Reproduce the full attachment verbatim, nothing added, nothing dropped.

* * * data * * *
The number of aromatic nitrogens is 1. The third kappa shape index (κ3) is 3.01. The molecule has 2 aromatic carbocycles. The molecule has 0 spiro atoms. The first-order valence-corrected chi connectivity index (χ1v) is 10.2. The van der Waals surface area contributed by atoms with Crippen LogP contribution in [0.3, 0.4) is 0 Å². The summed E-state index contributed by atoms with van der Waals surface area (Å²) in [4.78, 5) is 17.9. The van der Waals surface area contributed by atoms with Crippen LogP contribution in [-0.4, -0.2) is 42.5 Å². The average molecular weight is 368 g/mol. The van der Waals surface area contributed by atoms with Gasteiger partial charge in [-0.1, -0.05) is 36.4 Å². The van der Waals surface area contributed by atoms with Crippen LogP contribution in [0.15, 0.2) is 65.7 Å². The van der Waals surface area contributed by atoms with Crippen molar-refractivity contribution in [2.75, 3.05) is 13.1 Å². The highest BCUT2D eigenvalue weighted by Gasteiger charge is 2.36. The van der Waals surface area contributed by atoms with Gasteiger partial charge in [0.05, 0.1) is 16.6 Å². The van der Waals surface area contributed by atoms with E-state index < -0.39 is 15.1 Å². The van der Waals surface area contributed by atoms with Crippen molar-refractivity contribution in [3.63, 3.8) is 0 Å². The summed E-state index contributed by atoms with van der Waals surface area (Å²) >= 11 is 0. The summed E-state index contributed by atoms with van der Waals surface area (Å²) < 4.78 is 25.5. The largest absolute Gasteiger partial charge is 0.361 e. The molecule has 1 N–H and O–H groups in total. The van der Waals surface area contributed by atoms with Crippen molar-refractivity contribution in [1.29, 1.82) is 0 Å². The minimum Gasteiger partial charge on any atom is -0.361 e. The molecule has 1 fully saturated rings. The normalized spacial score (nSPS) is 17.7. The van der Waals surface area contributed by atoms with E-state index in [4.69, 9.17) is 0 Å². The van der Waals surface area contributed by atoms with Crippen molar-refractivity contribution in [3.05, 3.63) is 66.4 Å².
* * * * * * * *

The number of aromatic nitrogens is 1. The third kappa shape index (κ3) is 3.01. The molecule has 2 aromatic carbocycles. The molecule has 0 spiro atoms. The first-order valence-corrected chi connectivity index (χ1v) is 10.2. The van der Waals surface area contributed by atoms with Crippen LogP contribution in [0.3, 0.4) is 0 Å². The summed E-state index contributed by atoms with van der Waals surface area (Å²) in [4.78, 5) is 17.9. The van der Waals surface area contributed by atoms with Crippen LogP contribution in [-0.4, -0.2) is 42.5 Å². The average molecular weight is 368 g/mol. The van der Waals surface area contributed by atoms with Gasteiger partial charge in [-0.1, -0.05) is 36.4 Å². The van der Waals surface area contributed by atoms with Crippen LogP contribution in [0.15, 0.2) is 65.7 Å². The van der Waals surface area contributed by atoms with Crippen molar-refractivity contribution in [2.75, 3.05) is 13.1 Å². The highest BCUT2D eigenvalue weighted by Gasteiger charge is 2.36. The van der Waals surface area contributed by atoms with Gasteiger partial charge in [0.05, 0.1) is 16.6 Å². The van der Waals surface area contributed by atoms with E-state index < -0.39 is 15.1 Å². The van der Waals surface area contributed by atoms with Crippen molar-refractivity contribution in [3.63, 3.8) is 0 Å². The summed E-state index contributed by atoms with van der Waals surface area (Å²) >= 11 is 0. The summed E-state index contributed by atoms with van der Waals surface area (Å²) < 4.78 is 25.5. The largest absolute Gasteiger partial charge is 0.361 e. The molecule has 1 N–H and O–H groups in total. The van der Waals surface area contributed by atoms with Crippen molar-refractivity contribution in [1.29, 1.82) is 0 Å². The minimum Gasteiger partial charge on any atom is -0.361 e. The molecule has 1 fully saturated rings. The normalized spacial score (nSPS) is 17.7. The van der Waals surface area contributed by atoms with E-state index in [4.69, 9.17) is 0 Å². The van der Waals surface area contributed by atoms with Crippen molar-refractivity contribution in [3.05, 3.63) is 66.4 Å².